These selections followed their decision to draft outfielder Billy McKinney with the No. 24 pick.
Overton was initially drafted by the Red Sox out of high school in the 26th round three years ago, ultimately deciding to go to college and join the Sooners' staff alongside Thursday's third-overall pick Jonathan Gray.
That meant Overton received plenty of exposure to scouts during his junior season, when he went 9-2 with a 2.91 ERA, striking out 76 and walking 22 in 86 2/3 innings. The 6-foot-2 southpaw, who sports a wiry frame that weighs in just over 170 pounds, would've racked up more had a left forearm strain not sidelined him for a couple of weeks.
A's scouting director Eric Kubota says the organization is "confident as to where he is medically."
"He's a guy that pitches anywhere from probably 88 to 94 [mph]," Kubota said. "He can really pitch with his fastball. He's flashed a plus breaking ball. I know he doesn't necessarily look like a power pitcher physically, but he can pitch that way at times. He's got a very good changeup. He's polished and has upside to his stuff."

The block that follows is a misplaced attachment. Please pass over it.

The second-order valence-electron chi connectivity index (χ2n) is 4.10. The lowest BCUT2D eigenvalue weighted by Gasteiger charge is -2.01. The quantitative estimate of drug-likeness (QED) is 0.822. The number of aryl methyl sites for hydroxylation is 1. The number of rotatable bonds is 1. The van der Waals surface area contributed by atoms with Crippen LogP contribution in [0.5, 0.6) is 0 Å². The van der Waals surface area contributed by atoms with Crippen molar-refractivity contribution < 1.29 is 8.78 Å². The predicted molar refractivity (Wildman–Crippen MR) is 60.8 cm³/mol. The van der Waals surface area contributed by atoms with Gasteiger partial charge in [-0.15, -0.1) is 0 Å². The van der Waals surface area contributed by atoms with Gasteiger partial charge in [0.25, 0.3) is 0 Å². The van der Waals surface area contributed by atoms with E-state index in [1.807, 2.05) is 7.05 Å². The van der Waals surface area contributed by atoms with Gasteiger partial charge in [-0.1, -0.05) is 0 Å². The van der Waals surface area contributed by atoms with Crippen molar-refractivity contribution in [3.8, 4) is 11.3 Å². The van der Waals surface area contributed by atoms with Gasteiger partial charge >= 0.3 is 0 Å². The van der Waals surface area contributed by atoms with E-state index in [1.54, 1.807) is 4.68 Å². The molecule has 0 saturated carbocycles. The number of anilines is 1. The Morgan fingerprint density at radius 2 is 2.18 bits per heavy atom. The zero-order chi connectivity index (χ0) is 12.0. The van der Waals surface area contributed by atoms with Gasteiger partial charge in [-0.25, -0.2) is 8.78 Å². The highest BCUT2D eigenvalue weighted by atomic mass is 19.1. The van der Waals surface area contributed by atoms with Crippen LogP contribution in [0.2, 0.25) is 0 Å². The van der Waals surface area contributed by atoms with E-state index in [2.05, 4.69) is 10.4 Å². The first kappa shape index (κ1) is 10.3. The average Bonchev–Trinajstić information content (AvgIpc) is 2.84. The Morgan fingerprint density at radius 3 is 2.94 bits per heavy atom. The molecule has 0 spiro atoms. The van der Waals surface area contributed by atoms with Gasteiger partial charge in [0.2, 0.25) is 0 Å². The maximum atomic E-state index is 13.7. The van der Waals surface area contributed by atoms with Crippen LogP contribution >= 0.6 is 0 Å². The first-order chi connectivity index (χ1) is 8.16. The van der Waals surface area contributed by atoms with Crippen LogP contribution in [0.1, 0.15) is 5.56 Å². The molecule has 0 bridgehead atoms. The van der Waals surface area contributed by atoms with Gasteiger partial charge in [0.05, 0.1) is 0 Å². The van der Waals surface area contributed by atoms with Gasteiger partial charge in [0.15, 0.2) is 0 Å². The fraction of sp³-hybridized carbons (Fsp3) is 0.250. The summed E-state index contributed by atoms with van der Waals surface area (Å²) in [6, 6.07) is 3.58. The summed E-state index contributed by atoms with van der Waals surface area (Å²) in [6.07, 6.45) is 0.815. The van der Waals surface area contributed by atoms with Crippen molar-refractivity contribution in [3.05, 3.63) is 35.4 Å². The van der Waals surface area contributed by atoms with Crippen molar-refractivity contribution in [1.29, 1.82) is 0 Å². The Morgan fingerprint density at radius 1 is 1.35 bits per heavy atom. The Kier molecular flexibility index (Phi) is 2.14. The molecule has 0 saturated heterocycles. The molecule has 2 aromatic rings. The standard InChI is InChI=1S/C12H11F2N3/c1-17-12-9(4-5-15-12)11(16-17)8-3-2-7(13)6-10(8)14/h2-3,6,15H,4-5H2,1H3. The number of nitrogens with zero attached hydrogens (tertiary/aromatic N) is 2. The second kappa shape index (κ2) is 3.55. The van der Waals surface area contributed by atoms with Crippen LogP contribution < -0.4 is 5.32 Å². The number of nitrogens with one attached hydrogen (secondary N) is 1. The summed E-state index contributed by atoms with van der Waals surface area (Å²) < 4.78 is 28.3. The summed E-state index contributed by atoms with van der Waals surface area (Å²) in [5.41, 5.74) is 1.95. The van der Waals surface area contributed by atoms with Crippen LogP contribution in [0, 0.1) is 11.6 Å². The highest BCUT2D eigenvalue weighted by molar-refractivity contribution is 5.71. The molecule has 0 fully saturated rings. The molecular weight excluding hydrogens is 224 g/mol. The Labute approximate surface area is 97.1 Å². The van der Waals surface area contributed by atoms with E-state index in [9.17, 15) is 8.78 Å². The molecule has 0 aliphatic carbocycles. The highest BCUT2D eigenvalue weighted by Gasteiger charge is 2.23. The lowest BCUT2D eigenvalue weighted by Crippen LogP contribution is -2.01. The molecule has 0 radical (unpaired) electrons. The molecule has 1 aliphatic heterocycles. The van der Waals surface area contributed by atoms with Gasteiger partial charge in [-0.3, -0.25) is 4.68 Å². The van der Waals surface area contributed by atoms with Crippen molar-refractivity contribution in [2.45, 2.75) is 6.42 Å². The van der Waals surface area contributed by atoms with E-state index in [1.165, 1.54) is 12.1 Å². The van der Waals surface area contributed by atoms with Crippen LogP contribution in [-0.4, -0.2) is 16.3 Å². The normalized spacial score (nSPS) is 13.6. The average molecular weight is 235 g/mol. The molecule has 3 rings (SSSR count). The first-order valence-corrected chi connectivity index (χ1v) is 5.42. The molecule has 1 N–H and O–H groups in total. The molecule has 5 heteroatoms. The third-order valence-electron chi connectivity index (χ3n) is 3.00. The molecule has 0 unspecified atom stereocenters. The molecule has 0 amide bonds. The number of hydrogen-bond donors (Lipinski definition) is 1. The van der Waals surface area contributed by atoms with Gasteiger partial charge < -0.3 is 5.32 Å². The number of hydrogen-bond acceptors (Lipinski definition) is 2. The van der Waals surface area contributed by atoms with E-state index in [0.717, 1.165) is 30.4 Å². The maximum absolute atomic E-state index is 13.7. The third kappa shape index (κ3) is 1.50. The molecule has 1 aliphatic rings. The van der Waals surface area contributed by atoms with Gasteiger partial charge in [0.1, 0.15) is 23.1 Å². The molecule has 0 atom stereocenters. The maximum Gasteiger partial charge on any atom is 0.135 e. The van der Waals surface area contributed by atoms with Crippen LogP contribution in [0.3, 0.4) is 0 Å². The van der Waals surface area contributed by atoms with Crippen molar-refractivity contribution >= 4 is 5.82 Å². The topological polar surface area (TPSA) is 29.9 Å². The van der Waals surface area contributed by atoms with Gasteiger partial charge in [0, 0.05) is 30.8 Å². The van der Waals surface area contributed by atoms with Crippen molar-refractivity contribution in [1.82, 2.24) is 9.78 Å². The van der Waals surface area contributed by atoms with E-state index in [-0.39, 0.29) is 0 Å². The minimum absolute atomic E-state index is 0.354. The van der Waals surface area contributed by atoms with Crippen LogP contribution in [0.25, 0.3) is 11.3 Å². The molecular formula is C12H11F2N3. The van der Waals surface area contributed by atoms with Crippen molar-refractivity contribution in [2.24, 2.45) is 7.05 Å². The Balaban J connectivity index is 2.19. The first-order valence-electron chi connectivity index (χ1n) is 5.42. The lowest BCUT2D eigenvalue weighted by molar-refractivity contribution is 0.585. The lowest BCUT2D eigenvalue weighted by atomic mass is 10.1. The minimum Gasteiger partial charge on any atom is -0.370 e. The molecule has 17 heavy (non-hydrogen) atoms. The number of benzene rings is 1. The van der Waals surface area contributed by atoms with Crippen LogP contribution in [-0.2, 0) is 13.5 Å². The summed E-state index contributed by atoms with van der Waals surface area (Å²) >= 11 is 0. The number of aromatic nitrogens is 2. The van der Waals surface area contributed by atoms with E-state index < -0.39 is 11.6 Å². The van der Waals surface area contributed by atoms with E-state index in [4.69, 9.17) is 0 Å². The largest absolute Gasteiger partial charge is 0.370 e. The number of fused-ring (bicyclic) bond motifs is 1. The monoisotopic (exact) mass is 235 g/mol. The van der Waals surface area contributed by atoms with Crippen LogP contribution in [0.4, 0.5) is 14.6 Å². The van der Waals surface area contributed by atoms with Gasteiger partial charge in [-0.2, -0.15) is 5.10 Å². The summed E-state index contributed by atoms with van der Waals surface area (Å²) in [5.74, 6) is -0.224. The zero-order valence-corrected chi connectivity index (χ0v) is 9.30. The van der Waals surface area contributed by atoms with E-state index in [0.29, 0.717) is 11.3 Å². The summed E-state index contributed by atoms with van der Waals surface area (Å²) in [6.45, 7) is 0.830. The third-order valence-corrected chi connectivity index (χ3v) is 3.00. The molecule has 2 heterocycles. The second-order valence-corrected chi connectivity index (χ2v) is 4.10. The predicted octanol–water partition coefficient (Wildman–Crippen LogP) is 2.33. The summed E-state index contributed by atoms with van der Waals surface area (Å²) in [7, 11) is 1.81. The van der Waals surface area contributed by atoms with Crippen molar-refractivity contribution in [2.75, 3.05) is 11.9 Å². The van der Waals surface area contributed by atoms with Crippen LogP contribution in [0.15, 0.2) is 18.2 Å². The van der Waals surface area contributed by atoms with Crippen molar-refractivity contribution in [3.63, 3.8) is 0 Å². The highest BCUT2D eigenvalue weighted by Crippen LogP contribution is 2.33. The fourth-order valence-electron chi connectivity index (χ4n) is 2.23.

Pinder, meanwhile, hit .321 with eight home runs and 50 RBIs in 60 games for the Hokies this season. He started the year at third base, then moved to shortstop midway through the season and is said to be able to play all over the infield.
For now, the A's are viewing him as a shortstop, the same position 2011 first-round pick Addison Russell plays.
"He's been mostly at third base through his career, but we were encouraged by his defense at shortstop and we do think he has a chance to stay at that position as his career progresses," Kubota said. "We have some guys on our scouting staff who really, really liked him. We saw him a lot through the spring, and we were particularly surprised he was still available because he really, really played well at the end of the season."
Pinder is the son of Chris Pinder, who was drafted by Baltimore in the seventh round in 1987 and played in the Minors with the Orioles and Indians.
Jane Lee is a reporter for MLB.com. Read her blog, Major Lee-ague, and follow her on Twitter @JaneMLB. This story was not subject to the approval of Major League Baseball or its clubs.